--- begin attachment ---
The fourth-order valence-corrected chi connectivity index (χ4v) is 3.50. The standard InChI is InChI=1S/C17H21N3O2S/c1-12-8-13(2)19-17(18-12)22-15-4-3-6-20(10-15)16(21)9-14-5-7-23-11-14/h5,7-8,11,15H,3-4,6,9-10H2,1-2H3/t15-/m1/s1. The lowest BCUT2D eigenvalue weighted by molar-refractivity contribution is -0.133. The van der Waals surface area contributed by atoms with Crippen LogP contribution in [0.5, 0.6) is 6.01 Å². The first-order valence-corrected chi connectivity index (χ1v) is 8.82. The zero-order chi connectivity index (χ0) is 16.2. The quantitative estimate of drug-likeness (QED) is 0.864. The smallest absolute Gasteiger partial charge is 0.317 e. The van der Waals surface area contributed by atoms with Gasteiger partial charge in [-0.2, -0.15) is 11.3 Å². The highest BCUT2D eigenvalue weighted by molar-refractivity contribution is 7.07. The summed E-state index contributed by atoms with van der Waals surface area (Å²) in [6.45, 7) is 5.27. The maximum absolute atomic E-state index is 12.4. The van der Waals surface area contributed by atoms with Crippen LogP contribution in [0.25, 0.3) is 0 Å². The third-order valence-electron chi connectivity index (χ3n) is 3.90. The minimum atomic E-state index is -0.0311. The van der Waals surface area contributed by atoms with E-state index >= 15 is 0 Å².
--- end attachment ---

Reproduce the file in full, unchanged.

The fourth-order valence-corrected chi connectivity index (χ4v) is 3.50. The standard InChI is InChI=1S/C17H21N3O2S/c1-12-8-13(2)19-17(18-12)22-15-4-3-6-20(10-15)16(21)9-14-5-7-23-11-14/h5,7-8,11,15H,3-4,6,9-10H2,1-2H3/t15-/m1/s1. The lowest BCUT2D eigenvalue weighted by molar-refractivity contribution is -0.133. The van der Waals surface area contributed by atoms with Crippen LogP contribution in [0.5, 0.6) is 6.01 Å². The first-order valence-corrected chi connectivity index (χ1v) is 8.82. The zero-order chi connectivity index (χ0) is 16.2. The quantitative estimate of drug-likeness (QED) is 0.864. The smallest absolute Gasteiger partial charge is 0.317 e. The van der Waals surface area contributed by atoms with Gasteiger partial charge in [-0.2, -0.15) is 11.3 Å². The highest BCUT2D eigenvalue weighted by molar-refractivity contribution is 7.07. The summed E-state index contributed by atoms with van der Waals surface area (Å²) in [6.45, 7) is 5.27. The maximum absolute atomic E-state index is 12.4. The van der Waals surface area contributed by atoms with Crippen LogP contribution in [0.25, 0.3) is 0 Å². The third-order valence-electron chi connectivity index (χ3n) is 3.90. The minimum atomic E-state index is -0.0311. The van der Waals surface area contributed by atoms with E-state index >= 15 is 0 Å².